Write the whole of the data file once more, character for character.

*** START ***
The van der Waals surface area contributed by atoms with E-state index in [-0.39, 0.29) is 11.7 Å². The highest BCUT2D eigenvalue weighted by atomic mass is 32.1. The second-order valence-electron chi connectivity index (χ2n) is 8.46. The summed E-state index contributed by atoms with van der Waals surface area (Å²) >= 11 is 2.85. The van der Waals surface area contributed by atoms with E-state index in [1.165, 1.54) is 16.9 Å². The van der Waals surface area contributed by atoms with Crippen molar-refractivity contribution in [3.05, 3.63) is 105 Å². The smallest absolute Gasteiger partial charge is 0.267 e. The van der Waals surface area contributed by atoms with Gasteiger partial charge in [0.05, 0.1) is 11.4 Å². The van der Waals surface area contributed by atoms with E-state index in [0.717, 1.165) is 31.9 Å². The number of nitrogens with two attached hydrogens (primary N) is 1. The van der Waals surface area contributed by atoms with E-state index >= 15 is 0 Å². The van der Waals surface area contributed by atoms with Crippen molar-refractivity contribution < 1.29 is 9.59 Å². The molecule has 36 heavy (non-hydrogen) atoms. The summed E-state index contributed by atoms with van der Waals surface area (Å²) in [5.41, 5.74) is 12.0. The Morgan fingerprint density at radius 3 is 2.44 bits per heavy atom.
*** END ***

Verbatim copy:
The van der Waals surface area contributed by atoms with E-state index in [-0.39, 0.29) is 11.7 Å². The highest BCUT2D eigenvalue weighted by atomic mass is 32.1. The second-order valence-electron chi connectivity index (χ2n) is 8.46. The summed E-state index contributed by atoms with van der Waals surface area (Å²) >= 11 is 2.85. The van der Waals surface area contributed by atoms with E-state index in [1.165, 1.54) is 16.9 Å². The van der Waals surface area contributed by atoms with Crippen molar-refractivity contribution in [3.05, 3.63) is 105 Å². The smallest absolute Gasteiger partial charge is 0.267 e. The van der Waals surface area contributed by atoms with Gasteiger partial charge in [0.05, 0.1) is 11.4 Å². The van der Waals surface area contributed by atoms with E-state index in [0.717, 1.165) is 31.9 Å². The number of nitrogens with two attached hydrogens (primary N) is 1. The van der Waals surface area contributed by atoms with E-state index >= 15 is 0 Å². The van der Waals surface area contributed by atoms with Crippen molar-refractivity contribution < 1.29 is 9.59 Å². The molecule has 36 heavy (non-hydrogen) atoms. The summed E-state index contributed by atoms with van der Waals surface area (Å²) in [5.41, 5.74) is 12.0. The Morgan fingerprint density at radius 3 is 2.44 bits per heavy atom.